If you can arrange for all these other things, one other thing I can mention for you is self-care. Very important. You need to do things for yourself. You are more than your husband's caregiver. You are you. You need to get out and do things for yourself. Go for a mani/pedi, go to the library (I'm a librarian, what would you expect?!...;)) Go shopping and to lunch with friends, join a monthly book group near home. If there's no book group and you like to read, go online to wwwdotgoodreadsdotcom (sorry I had to write it that way-if I wrote it normally, it would be redacted and you wouldn't see it). That's a fun site where you can track the books you've read, write your own reviews, read others' reviews, make virtual friends, occasionally enter contests to win books, join small genre bookgroups etc. You can also do this from the privacy of home.

      I know I'm not in your situation and my late father wasn't exactly either-he had just become so weakened from his chemo and endured so many bouts of pneumonia (as a secondary infection) and kept being routed from home to the hospital to the rehab center to home that finally he decided he wanted to die (enough was enough). None of us could blame him. He really stuck it out.

      I hope you find some of my suggestions helpful to you. Let me know if I can help you in any other way. I hope your husband is comfortable and I hope that you get the opportunity to get breaks for yourself. You deserve it!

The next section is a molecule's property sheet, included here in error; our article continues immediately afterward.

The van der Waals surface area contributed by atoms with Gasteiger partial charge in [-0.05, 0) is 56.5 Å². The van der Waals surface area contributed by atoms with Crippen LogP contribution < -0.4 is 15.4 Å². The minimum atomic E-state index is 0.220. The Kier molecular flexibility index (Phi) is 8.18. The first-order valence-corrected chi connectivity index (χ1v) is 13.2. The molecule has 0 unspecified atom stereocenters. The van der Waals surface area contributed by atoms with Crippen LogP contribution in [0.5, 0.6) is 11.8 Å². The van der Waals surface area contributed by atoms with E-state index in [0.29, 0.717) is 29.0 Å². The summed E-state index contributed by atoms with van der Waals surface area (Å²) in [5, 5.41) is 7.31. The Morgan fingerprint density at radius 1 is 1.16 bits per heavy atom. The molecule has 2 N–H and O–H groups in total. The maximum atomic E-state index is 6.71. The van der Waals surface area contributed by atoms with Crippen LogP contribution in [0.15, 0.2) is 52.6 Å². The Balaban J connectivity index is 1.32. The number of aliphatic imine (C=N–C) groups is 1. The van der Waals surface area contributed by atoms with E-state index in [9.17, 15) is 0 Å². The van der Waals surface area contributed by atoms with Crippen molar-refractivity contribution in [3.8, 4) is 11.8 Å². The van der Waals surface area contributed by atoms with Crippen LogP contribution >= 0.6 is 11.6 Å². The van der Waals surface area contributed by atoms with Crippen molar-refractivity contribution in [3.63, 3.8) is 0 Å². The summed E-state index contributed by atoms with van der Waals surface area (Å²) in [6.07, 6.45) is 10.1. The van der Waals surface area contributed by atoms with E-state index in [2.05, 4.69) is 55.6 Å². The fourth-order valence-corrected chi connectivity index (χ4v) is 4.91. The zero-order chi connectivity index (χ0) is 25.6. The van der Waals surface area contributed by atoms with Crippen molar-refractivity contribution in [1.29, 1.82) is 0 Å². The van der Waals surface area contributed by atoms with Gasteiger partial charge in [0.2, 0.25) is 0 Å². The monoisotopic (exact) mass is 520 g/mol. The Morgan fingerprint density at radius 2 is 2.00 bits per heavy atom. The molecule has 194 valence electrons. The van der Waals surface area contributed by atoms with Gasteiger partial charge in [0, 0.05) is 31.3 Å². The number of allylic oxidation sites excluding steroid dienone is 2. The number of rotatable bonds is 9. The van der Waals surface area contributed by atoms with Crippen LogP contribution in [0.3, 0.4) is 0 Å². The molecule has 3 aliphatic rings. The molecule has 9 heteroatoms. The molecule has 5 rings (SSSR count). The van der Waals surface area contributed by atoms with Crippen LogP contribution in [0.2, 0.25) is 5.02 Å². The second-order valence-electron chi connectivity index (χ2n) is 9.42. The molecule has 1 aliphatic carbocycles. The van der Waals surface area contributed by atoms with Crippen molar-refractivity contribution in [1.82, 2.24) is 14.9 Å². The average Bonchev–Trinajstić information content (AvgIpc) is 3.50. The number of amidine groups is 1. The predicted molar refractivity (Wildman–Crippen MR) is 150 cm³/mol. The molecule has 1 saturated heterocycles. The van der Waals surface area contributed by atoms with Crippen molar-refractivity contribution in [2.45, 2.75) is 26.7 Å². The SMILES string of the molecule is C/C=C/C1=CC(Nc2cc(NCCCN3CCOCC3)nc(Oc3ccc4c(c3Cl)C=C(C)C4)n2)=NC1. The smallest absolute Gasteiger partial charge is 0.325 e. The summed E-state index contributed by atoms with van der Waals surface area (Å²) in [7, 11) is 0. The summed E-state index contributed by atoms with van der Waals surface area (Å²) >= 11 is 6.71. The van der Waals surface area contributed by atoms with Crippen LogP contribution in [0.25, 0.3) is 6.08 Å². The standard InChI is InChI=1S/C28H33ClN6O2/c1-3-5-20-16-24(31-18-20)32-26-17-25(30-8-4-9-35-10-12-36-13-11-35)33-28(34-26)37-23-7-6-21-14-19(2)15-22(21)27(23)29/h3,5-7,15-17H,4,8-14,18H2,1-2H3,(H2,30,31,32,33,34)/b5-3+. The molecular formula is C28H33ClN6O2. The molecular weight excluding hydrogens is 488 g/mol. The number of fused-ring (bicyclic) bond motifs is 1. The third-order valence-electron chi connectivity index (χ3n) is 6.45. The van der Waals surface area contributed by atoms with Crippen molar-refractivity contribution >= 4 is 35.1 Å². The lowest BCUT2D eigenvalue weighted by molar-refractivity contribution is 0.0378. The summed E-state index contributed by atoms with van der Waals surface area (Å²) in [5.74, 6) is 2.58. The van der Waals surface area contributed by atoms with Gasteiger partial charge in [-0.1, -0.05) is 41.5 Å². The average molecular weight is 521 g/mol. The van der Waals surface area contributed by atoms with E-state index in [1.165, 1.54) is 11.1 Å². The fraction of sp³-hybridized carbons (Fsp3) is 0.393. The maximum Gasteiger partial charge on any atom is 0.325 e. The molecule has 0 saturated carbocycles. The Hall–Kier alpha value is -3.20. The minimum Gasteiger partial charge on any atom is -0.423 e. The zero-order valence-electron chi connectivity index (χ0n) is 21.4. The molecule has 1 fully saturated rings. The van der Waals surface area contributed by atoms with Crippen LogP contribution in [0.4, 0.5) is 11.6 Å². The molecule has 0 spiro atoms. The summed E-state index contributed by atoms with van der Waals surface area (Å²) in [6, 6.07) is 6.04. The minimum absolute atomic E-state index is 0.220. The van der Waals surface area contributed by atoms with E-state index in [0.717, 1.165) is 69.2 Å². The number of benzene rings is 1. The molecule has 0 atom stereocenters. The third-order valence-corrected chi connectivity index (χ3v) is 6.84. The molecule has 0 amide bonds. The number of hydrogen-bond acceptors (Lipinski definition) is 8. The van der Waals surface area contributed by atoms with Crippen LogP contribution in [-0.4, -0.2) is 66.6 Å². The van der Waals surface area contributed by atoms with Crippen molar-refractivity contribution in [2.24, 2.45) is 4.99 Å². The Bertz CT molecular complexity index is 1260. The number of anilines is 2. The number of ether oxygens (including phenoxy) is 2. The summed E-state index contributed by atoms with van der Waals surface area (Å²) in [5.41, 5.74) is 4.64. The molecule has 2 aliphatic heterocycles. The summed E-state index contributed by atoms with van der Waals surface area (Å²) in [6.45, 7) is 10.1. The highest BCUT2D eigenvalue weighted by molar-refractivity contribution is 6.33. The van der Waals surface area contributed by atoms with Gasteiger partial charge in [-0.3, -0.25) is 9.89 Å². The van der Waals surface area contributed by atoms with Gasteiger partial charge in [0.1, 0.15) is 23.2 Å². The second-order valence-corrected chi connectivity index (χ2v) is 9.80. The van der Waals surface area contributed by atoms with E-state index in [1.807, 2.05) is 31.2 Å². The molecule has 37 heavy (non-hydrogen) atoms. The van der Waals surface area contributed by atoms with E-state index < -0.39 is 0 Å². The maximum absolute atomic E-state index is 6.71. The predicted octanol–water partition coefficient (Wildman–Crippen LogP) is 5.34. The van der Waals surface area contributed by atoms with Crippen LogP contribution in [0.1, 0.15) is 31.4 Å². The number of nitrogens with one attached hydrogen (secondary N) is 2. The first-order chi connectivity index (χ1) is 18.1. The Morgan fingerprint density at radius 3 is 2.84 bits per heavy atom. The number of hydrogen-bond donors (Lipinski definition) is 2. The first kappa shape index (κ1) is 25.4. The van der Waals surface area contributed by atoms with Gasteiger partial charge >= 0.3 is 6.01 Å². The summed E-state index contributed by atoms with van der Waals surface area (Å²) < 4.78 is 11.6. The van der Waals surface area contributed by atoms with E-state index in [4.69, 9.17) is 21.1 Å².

Warm Wishes,
      Aliza

      almost 4 years ago
    • ladyhawk's Avatar
      ladyhawk

      angry can take over at times! :(

      almost 4 years ago
  • kos56's Avatar

    kos56 asked a questionLung Cancer

    How effective is Tarceva for Stage IV metastatic Lung Cancer with Kras mutation ?

    • CAS1's Avatar
      CAS1

      Tarceva has the best chance of working with an EGFR Mutation. But it can also work without in some people. There is a great deal of work being done on the Kras mutation because its so common in L/C . There are certain chemos that are more effective with KRAS.
      The side effects of Tarceva are usually mild and to get it with Radiation gives the best outcome. If he responds to the Tarceva it can last for quite a while and there are numerous drugs in pipeline to counteract the resistance that eventually builds up in Tarceva.
      Make sure you are getting treatment at a top line Lung cancer expert facility.

      Also ask about clinical trials. So much is in the pipeline that holds real promise even for advance stage. I am posting some data now.

      about 4 years ago
    • kos56's Avatar
      kos56

      Cas 1 Thank you You are a treasure on this site. God bless you. Karen

      about 4 years ago
    • CAS1's Avatar
      CAS1

      Thank you Kos,
      We are going to hear a lot of data coming up after my 31st when the American Society of Clinical Oncology starts their meeting in Chicago. KRAS is a hot topic and lots of research being done because its common in multiple cancer lines too.
      That new PDL-1 is really hot..22% response in LC..thats one its own without chemo.

      Hold on there is real hope.

      about 4 years ago